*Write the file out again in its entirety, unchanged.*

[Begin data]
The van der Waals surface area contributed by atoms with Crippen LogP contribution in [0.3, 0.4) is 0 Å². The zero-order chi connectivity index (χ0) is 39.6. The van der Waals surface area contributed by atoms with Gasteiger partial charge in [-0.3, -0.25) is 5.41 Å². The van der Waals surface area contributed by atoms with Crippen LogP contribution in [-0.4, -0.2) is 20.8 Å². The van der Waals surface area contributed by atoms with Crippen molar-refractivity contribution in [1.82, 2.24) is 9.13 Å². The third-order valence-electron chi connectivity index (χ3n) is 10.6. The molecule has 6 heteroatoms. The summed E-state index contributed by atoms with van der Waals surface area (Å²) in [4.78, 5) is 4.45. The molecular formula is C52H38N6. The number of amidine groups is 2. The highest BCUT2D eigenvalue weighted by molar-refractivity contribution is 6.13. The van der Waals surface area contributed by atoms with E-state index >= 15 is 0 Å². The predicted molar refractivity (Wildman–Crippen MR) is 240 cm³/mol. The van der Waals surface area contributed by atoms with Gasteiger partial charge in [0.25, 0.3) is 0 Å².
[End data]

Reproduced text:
The van der Waals surface area contributed by atoms with Crippen LogP contribution in [0.3, 0.4) is 0 Å². The zero-order chi connectivity index (χ0) is 39.6. The van der Waals surface area contributed by atoms with Gasteiger partial charge in [-0.3, -0.25) is 5.41 Å². The van der Waals surface area contributed by atoms with Crippen LogP contribution in [-0.4, -0.2) is 20.8 Å². The van der Waals surface area contributed by atoms with Crippen molar-refractivity contribution in [1.82, 2.24) is 9.13 Å². The third-order valence-electron chi connectivity index (χ3n) is 10.6. The molecule has 6 heteroatoms. The summed E-state index contributed by atoms with van der Waals surface area (Å²) in [4.78, 5) is 4.45. The molecular formula is C52H38N6. The number of amidine groups is 2. The highest BCUT2D eigenvalue weighted by molar-refractivity contribution is 6.13. The van der Waals surface area contributed by atoms with E-state index >= 15 is 0 Å². The predicted molar refractivity (Wildman–Crippen MR) is 240 cm³/mol. The van der Waals surface area contributed by atoms with Gasteiger partial charge in [0.25, 0.3) is 0 Å².